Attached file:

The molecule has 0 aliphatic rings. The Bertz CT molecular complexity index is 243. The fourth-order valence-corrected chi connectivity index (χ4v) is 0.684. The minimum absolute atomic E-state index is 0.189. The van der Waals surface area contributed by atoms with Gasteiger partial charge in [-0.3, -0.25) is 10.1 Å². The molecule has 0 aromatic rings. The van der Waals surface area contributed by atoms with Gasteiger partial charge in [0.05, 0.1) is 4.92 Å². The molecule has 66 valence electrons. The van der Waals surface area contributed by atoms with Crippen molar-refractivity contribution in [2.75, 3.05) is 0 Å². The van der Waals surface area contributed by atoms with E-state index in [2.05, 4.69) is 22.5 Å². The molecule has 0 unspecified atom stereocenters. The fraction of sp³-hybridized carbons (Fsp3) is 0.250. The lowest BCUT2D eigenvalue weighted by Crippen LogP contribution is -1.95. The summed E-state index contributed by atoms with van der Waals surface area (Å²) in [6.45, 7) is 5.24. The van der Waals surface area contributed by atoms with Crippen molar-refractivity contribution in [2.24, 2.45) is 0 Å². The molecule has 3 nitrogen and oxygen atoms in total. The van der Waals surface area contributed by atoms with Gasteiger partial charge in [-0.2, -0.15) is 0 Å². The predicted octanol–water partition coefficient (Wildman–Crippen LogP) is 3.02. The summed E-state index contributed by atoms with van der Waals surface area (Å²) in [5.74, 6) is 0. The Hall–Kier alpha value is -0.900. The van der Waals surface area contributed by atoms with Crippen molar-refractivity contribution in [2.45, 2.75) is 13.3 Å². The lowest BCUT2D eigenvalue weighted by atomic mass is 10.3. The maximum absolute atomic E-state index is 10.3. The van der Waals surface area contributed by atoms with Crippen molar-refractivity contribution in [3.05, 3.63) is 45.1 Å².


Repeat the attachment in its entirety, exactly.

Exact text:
The molecule has 0 aliphatic rings. The Bertz CT molecular complexity index is 243. The fourth-order valence-corrected chi connectivity index (χ4v) is 0.684. The minimum absolute atomic E-state index is 0.189. The van der Waals surface area contributed by atoms with Gasteiger partial charge in [-0.3, -0.25) is 10.1 Å². The molecule has 0 aromatic rings. The van der Waals surface area contributed by atoms with Gasteiger partial charge in [0.05, 0.1) is 4.92 Å². The molecule has 66 valence electrons. The van der Waals surface area contributed by atoms with Crippen molar-refractivity contribution in [2.75, 3.05) is 0 Å². The van der Waals surface area contributed by atoms with E-state index in [2.05, 4.69) is 22.5 Å². The molecule has 0 unspecified atom stereocenters. The fraction of sp³-hybridized carbons (Fsp3) is 0.250. The lowest BCUT2D eigenvalue weighted by Crippen LogP contribution is -1.95. The summed E-state index contributed by atoms with van der Waals surface area (Å²) in [6.45, 7) is 5.24. The van der Waals surface area contributed by atoms with Crippen molar-refractivity contribution in [2.24, 2.45) is 0 Å². The molecule has 3 nitrogen and oxygen atoms in total. The van der Waals surface area contributed by atoms with Gasteiger partial charge in [-0.2, -0.15) is 0 Å². The predicted octanol–water partition coefficient (Wildman–Crippen LogP) is 3.02. The summed E-state index contributed by atoms with van der Waals surface area (Å²) in [5.74, 6) is 0. The Hall–Kier alpha value is -0.900. The van der Waals surface area contributed by atoms with Crippen molar-refractivity contribution in [2.45, 2.75) is 13.3 Å². The lowest BCUT2D eigenvalue weighted by atomic mass is 10.3. The maximum absolute atomic E-state index is 10.3. The van der Waals surface area contributed by atoms with Crippen molar-refractivity contribution in [3.05, 3.63) is 45.1 Å².